Atkinson: Diversity improves student knowledge

The newest members of the Wake County School Board have vowed to end the school system’s policy of promoting diversity by balancing percentages of low-income students within the public schools.

Now the State Superintendent of North Carolina’s Public Schools is weighing in.

June Atkinson says diversity is a critical component of a quality education in a school district that serves nearly 140,000 students.

Click below for a preview of Atkinson’s interview with Chris Fitzsimon:
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5 Comments

  1. Something Clever

    December 9, 2009 at 8:56 am

    Atkinson’s dogmatic devotion to the diversity policy as “a critical component of a quality education” repeated with not only total commitment but complete lack of substantiation stands in stark contrast to the excellent piece published by the N&O, written by J.B.Buxton.

    http://www.newsobserver.com/opinion/columnists_blogs/other_views/story/225915.html

    “View diversity as neither a silver bullet nor a failed strategy. The performance of our low-income students demonstrates that school balance alone will not eliminate the achievement gap. That said, it provides an important foundation and is key to students’ futures.”

    For too long the diversity program has been heralded as THE answer. With 140,000 students, there will need to be 140,000 answers. It is time to put aside the adoration, the accolades and the attention that the policy has gained and get back to what is important – teaching all children.

  2. gregflynn

    December 9, 2009 at 10:50 am

    Unless there is an endowment lying around somewhere to generate over $60 million extra per year, Wake County needs the diversity policy as a prerequisite for success. All those AFP/WCTA people will not be standing on the sidewalk next week chanting for more money.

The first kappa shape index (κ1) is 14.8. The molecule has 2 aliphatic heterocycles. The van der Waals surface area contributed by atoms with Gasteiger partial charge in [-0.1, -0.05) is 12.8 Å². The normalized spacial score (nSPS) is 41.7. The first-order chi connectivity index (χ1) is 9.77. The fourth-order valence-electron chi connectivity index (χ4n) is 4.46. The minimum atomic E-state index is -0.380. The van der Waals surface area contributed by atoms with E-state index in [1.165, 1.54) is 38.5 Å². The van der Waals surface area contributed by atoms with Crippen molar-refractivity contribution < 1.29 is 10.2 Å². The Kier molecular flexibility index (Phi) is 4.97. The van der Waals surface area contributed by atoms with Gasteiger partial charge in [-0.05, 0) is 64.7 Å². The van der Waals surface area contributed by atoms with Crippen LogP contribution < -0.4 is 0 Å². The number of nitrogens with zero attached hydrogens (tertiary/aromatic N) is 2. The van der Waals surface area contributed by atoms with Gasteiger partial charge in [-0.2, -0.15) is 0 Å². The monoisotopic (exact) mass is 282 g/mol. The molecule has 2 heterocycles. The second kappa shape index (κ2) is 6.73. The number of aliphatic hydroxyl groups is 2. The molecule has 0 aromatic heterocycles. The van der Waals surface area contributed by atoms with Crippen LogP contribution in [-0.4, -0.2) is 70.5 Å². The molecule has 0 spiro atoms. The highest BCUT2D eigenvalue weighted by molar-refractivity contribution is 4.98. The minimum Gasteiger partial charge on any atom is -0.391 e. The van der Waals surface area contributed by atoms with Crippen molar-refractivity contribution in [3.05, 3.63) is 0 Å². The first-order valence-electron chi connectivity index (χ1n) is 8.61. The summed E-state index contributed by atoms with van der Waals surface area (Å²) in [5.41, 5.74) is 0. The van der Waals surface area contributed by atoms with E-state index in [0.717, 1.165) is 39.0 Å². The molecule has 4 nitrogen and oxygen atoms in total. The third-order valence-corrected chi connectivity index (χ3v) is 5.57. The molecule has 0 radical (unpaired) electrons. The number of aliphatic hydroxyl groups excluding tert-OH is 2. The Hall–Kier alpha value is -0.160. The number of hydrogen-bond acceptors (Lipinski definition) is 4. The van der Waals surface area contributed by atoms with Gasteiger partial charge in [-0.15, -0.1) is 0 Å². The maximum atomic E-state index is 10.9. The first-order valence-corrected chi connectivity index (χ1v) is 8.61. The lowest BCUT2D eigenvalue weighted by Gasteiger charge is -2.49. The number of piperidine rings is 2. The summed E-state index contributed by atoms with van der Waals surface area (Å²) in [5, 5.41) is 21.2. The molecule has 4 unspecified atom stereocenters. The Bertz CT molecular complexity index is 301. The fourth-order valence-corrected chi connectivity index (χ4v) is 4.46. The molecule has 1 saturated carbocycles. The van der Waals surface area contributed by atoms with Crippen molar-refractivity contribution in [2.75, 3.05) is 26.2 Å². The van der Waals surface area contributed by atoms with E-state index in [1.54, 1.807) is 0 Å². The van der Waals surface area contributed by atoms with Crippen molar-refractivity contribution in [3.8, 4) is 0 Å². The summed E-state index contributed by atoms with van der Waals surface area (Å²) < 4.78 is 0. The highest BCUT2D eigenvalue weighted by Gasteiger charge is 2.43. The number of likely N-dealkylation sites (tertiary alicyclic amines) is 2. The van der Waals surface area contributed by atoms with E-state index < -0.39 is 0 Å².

3. Something Clever

    December 9, 2009 at 11:18 am

    Greg – You and I finally agree on a school issue. The diversity program was a great way to keep taxes low. Pity it did so at the expense of our most vulnerable students. Rather than obscure the truth by dispersing the low income population on the hope that their plight goes unnoticed, can we please organize a way to reclaim the school system that doesn’t include the aforementioned sellout to the anti-public schools crowd? The previous policy provided them what they wanted (low taxes and continuation of the uneducated underclass ripe for exploitation) all the while fostering parent discontent to the point where now they control the whole system.

  4. joydad

    December 9, 2009 at 11:31 am

    Actually, I see her comments as very complementary (not in stark contrast) to Buxton’s words. ‘Critical component’ and ‘important foundation’ sound pretty similar to me. She only spoke for about 45 seconds; she wasn’t publishing an editorial. I thought her example, though, about the child sitting in the classroom, made a lot of sense when we consider we’re supposed to be educating kids to be globally interactive and productive, not just capable of taking over dad’s job in the hardware store.

  5. IBXer

    December 9, 2009 at 11:36 am

    It’s not like there will be jobs waiting for them after they graduate, anyway. The Obama administration is solving our education problems by ensuring there is no need to be educated in the future economy.